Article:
Area gold-mining families made the church a center of Christian outreach and activity, establishing a reading Room the first year. It served as a school while the new one was being built nearby. Unfortunately, the Holy Terror Mine closed in 1903, and many church families were forced to leave Keystone. While some activity continued, the building deteriorated badly to the point where cattle got into the lower level. Monte Nystrom, stonemason for the State Game Lodge, gave new life to the church when he was hired to stucco the building in 1928. The revitalized church at times hosted a town library, school lunch program and theater, in addition to staging school programs and community meetings. After Methodist, Baptist and Episcopal churches burned, their congregations used our church. Our church bell was purchased by Lewis T. Byron from the Methodist congregation. Wayne Warvi designed and executed the stained glass memorial windows over a period of 28 years until his death in 2008. His funeral was held in the beautiful sanctuary he created.
Mount Rushmore carver Gutzon Borglum started a tradition in 1925 when he asked the Ladies Aid to prepare a buffalo dinner for distinguished East Coast visitors attending the original dedication. It was both a culinary success, and a good fundraiser –- even though they served elk and bear rather than buffalo, feeling no one could tell the difference. Nevertheless, the Ladies Aid turned it into an autumn tradition featuring great buffalo.Mt. Rushmore workers held a memorial service for Gutzon Borglum in 1941. We also have a more than 70-year-old tradition of co-sponsoring an Easter Sunrise Service at Mount Rushmore. For over a decade, we have helped sponsor the Keystone Biker Breakfast with Our Lady of Mt. Carmel Catholic Church.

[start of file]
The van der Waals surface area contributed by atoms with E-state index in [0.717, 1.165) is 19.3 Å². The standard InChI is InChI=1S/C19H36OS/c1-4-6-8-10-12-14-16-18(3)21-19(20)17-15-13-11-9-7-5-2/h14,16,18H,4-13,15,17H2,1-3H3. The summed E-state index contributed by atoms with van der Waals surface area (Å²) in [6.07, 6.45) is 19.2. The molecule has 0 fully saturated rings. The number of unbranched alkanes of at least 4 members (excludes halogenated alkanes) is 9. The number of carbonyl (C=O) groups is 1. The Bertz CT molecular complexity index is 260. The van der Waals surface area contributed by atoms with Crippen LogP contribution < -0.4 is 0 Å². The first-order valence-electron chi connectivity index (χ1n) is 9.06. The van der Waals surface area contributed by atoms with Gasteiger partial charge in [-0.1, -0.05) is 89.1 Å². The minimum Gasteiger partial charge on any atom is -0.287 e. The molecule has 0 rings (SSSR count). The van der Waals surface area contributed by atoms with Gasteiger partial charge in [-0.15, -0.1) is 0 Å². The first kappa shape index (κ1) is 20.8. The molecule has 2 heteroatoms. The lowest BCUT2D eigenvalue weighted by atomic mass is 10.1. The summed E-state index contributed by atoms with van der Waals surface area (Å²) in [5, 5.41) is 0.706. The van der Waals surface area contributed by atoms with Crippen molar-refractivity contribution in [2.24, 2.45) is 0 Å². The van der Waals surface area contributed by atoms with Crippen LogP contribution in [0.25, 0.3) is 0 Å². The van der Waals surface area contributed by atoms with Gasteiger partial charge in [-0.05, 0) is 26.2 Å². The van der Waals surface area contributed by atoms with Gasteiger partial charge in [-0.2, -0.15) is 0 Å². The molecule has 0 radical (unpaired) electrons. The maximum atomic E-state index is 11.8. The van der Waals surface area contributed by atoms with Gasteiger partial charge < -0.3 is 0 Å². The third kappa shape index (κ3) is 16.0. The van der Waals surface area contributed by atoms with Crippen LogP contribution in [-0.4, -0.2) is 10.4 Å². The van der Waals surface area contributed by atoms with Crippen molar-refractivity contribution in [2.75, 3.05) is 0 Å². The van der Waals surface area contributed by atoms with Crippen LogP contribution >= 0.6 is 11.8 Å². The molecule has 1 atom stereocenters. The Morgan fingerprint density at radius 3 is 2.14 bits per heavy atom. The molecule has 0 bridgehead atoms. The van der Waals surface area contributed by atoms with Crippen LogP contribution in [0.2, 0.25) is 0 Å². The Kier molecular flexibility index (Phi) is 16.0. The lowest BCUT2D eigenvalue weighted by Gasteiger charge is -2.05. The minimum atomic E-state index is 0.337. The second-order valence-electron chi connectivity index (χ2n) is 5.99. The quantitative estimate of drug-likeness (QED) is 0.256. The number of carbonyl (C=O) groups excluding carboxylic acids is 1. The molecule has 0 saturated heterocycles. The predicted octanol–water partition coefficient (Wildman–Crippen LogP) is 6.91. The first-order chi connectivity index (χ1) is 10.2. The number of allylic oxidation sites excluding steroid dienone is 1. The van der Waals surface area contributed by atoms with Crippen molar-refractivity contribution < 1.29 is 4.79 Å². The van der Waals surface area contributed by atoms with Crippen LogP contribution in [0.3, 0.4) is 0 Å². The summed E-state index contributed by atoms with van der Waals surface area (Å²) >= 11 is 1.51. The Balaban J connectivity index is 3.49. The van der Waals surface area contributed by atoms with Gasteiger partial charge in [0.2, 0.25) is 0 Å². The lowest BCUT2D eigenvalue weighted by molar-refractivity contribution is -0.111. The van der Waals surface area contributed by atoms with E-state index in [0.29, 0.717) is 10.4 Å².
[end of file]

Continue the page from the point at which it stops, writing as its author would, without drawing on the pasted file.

In the past, notables called our church home. Laura Bower Van Nuys, an original parishioner at age 14, authored the book on which the Disney film The One and Only, Genuine, Original Family Band was based. Carrie Ingalls Swanzey of Little House fame was an active member. Occasionally, Badger Clark, South Dakota’s first poet laureate, preached sermons here, or participated in the Easter Sunrise Service.
Over sixty years ago, we became the Keystone Congregational United Church of Christ when four denominations merged. This new denomination continued the First Congregational tenet of local church self-determination, not national directives. Just as the 1895 congregation defined its faith, today’s congregation plays the same vital role as it determines its own Christian direction and faith.
Please celebrate our second century of faith. We invite you to join us for worship where you will enjoy an hour of faith and fellowship in a church steeped in Christian harmony.